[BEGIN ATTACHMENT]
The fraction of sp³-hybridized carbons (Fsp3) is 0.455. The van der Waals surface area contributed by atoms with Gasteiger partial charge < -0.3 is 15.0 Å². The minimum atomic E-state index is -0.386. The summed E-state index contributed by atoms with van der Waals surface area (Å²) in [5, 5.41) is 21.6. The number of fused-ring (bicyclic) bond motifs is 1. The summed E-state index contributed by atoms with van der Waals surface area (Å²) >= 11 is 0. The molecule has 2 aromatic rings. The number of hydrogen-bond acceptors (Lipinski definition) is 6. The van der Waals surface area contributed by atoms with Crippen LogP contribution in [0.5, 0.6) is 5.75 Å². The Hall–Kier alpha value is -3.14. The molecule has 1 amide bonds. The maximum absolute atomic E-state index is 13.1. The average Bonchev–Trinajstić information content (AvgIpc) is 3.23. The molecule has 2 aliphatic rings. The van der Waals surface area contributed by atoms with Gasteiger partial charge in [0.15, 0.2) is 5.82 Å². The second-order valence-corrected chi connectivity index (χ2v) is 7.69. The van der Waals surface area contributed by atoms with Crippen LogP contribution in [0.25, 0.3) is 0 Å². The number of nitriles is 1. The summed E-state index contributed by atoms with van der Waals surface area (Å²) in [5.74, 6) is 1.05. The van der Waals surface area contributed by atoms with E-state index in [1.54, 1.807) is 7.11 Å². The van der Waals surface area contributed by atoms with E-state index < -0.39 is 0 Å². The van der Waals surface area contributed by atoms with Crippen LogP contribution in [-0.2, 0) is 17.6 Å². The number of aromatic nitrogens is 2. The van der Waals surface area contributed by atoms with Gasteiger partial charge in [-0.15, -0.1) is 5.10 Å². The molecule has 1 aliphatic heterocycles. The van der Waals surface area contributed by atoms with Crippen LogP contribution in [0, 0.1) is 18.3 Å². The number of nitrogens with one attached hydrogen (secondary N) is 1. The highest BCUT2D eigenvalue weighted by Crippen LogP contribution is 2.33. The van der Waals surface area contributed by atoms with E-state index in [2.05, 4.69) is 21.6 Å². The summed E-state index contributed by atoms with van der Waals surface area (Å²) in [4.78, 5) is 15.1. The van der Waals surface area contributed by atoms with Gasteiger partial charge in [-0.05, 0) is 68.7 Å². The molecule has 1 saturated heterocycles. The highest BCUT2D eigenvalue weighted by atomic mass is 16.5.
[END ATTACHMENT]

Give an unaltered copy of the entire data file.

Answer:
The fraction of sp³-hybridized carbons (Fsp3) is 0.455. The van der Waals surface area contributed by atoms with Gasteiger partial charge < -0.3 is 15.0 Å². The minimum atomic E-state index is -0.386. The summed E-state index contributed by atoms with van der Waals surface area (Å²) in [5, 5.41) is 21.6. The number of fused-ring (bicyclic) bond motifs is 1. The summed E-state index contributed by atoms with van der Waals surface area (Å²) >= 11 is 0. The molecule has 2 aromatic rings. The number of hydrogen-bond acceptors (Lipinski definition) is 6. The van der Waals surface area contributed by atoms with Crippen LogP contribution in [0.5, 0.6) is 5.75 Å². The Hall–Kier alpha value is -3.14. The molecule has 1 amide bonds. The maximum absolute atomic E-state index is 13.1. The average Bonchev–Trinajstić information content (AvgIpc) is 3.23. The molecule has 2 aliphatic rings. The van der Waals surface area contributed by atoms with Gasteiger partial charge in [0.15, 0.2) is 5.82 Å². The second-order valence-corrected chi connectivity index (χ2v) is 7.69. The van der Waals surface area contributed by atoms with Crippen LogP contribution in [0.25, 0.3) is 0 Å². The number of nitriles is 1. The summed E-state index contributed by atoms with van der Waals surface area (Å²) in [5.74, 6) is 1.05. The van der Waals surface area contributed by atoms with E-state index in [1.54, 1.807) is 7.11 Å². The van der Waals surface area contributed by atoms with E-state index < -0.39 is 0 Å². The van der Waals surface area contributed by atoms with Crippen LogP contribution in [-0.2, 0) is 17.6 Å². The number of aromatic nitrogens is 2. The van der Waals surface area contributed by atoms with Gasteiger partial charge in [-0.15, -0.1) is 5.10 Å². The molecule has 1 aliphatic heterocycles. The van der Waals surface area contributed by atoms with Crippen LogP contribution in [0, 0.1) is 18.3 Å². The number of nitrogens with one attached hydrogen (secondary N) is 1. The highest BCUT2D eigenvalue weighted by Crippen LogP contribution is 2.33. The van der Waals surface area contributed by atoms with E-state index in [2.05, 4.69) is 21.6 Å². The summed E-state index contributed by atoms with van der Waals surface area (Å²) in [4.78, 5) is 15.1. The van der Waals surface area contributed by atoms with Gasteiger partial charge in [-0.05, 0) is 68.7 Å². The molecule has 1 saturated heterocycles. The highest BCUT2D eigenvalue weighted by atomic mass is 16.5.